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Toward Standardization of AI Interfaces
Report on the Roundtable Discussion of the 2002 Game Developers Conference

Moderated by Alexander Nareyek

(San Jose, CA, USA, March 23, 2002)

(Please follow this link for the call for participation for the meeting)


The roundtable was attended by 23 participants - a healthy mix of mostly game programmers, tool producers, and academics. Even people from the military showed up as they are pursuing similar approaches.
After an introduction of the topic presented by me, a number of people gave initial kick-off statements, namely Bryan Stout, Paul Kruszewski, Steven Woodcock and Jozsef Toth. Advantages of potential standards were mentioned, such as risk reduction by using third-party tools and being enabled to do rapid prototyping, focusing on creative tasks instead of having to re-write A* for the 100th time, and providing some guidance for academic research. On the downside, producers may fancy reducing a game's AI production schedule to the basics of "proven" functionality, and a company becomes dependent on third-party developers if they use their tools that implement such standard interfaces.
Many issues that need to be addressed for standards were mentioned, such as what kind of sensing/acting possibilities an AI-guided character has, whether the AI is called via triggers or has a regular heartbeat, whether the AI is given a time threshold until which it has to end its computation, if sensing information is pushed to the AI or the AI has to pull/query it, and how the objects/world are represented in general.
The discussion part of the roundtable was planned to start with a discussion of the pros and cons of standards. However, I was faced with a very encouraging, uniform hand-waiving "We know it won't be easy, we want it, let's do it!" and we moved on quickly.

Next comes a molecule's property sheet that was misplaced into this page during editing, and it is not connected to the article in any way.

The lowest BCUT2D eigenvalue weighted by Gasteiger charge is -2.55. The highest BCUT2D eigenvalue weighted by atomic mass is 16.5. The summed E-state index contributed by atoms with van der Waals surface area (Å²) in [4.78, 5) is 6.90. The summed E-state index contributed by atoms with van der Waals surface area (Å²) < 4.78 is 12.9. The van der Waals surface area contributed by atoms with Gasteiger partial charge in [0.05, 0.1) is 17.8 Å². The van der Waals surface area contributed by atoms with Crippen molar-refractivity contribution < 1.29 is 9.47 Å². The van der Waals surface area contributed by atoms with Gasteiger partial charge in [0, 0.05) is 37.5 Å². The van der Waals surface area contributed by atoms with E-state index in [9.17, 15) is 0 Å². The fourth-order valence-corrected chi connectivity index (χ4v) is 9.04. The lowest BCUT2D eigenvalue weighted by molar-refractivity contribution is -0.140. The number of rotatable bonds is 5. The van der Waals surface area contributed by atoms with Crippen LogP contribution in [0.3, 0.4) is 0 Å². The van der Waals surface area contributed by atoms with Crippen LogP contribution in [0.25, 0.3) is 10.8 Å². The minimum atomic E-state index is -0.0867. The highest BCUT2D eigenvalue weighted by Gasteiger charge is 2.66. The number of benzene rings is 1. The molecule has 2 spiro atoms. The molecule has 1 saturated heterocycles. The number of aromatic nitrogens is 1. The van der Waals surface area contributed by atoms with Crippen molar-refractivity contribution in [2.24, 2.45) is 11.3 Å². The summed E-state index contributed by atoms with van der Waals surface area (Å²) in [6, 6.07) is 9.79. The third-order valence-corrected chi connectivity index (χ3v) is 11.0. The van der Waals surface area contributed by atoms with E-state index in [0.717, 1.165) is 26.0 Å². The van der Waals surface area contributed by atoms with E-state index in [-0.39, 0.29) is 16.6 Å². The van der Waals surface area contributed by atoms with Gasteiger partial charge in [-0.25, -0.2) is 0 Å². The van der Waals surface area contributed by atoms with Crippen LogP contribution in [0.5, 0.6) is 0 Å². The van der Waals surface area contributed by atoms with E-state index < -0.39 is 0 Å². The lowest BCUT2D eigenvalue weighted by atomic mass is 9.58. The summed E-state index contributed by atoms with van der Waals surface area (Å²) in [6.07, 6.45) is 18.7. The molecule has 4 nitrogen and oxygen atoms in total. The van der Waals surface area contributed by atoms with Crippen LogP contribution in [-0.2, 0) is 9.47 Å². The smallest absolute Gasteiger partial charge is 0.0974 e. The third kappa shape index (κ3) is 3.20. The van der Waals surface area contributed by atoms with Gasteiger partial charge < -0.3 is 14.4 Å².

One issue that popped up at various points of the discussion was the level at which standards should be established. One option is to provide only a very general service infrastructure interface, by which AI tools can register and handle their services. Another option would be a general AI character/agent interface with sensing/acting sub-interfaces. Or - which seems most promising as a first step and without sacrificing performance too much - establishing interfaces for a set of specialized functions, among which pathfinding, steering, influence mapping, decision trees, finite state machines, rule-based systems, goal-oriented action planning, and resource handling were considered to be most important and manageable.
We started with discussing standardization options for pathfinding in order to dig deeper into related problematics. Pathfinding - even if we restrict ourselves to conventional single-unit movement - is a group of different techniques, and computer games often make use of many methods, e.g., different versions for long, medium and short distances. Again, the discussion about the level began, i.e., should interfaces for very basic routines be provided, like for handling open/closed lists for A*, or interfaces for complete path-planning procedures? There are arguments for both, and indeed, the solutions don't exclude each other.
Another very important aspect (not only for pathfinding interfaces) was identified as how the game world is modeled, how world information is passed to the AI procedures, and in which formats it should be returned. Depending on the world's structure, different interfaces may be necessary. Thus, a close cooperation with people building world physics is important.
The overall discussion was very energetic, and many topics that were on my list to be discussed had to be omitted due to time shortage. For example, we were not able to discuss how such interfaces should generally look like with respect to implementation issues. Throughout the discussion, other standardization initiatives like DirectX and OpenGL were often mentioned, and we definitely have to take a close look at these.
The time available for discussing topics like potential hardware, such as AI accelerator cards, was limited. A kind of standards are a prerequisite for such developments. However, it's a complicated process to get this going, as the spread of installed hardware and the number of games that support this heavily depend on each other. The console area might be a domain where we may see AI hardware developments first.
Institutions in other contexts (such as the military) are interested in establishing AI standards as well. Joint work with them is probably useful, however, one should keep in mind that the goals are sometimes different, and the solutions should not be enforced to be the same. For example, for academia and military, it is probably not appropriate to allow for cheating options as well as their target hardware platforms' capabilities may be drastically different.
The roundtable was very successful and an excellent starting point toward establishing standards for game AI interfaces. We've clarified directions for a potential standards initiative, identified potential areas, and touched many important related topics. Further developments will be coordinated by the IGDA and working groups will be set up soon.


Last update:
April 18, 2002 by Alexander Nareyek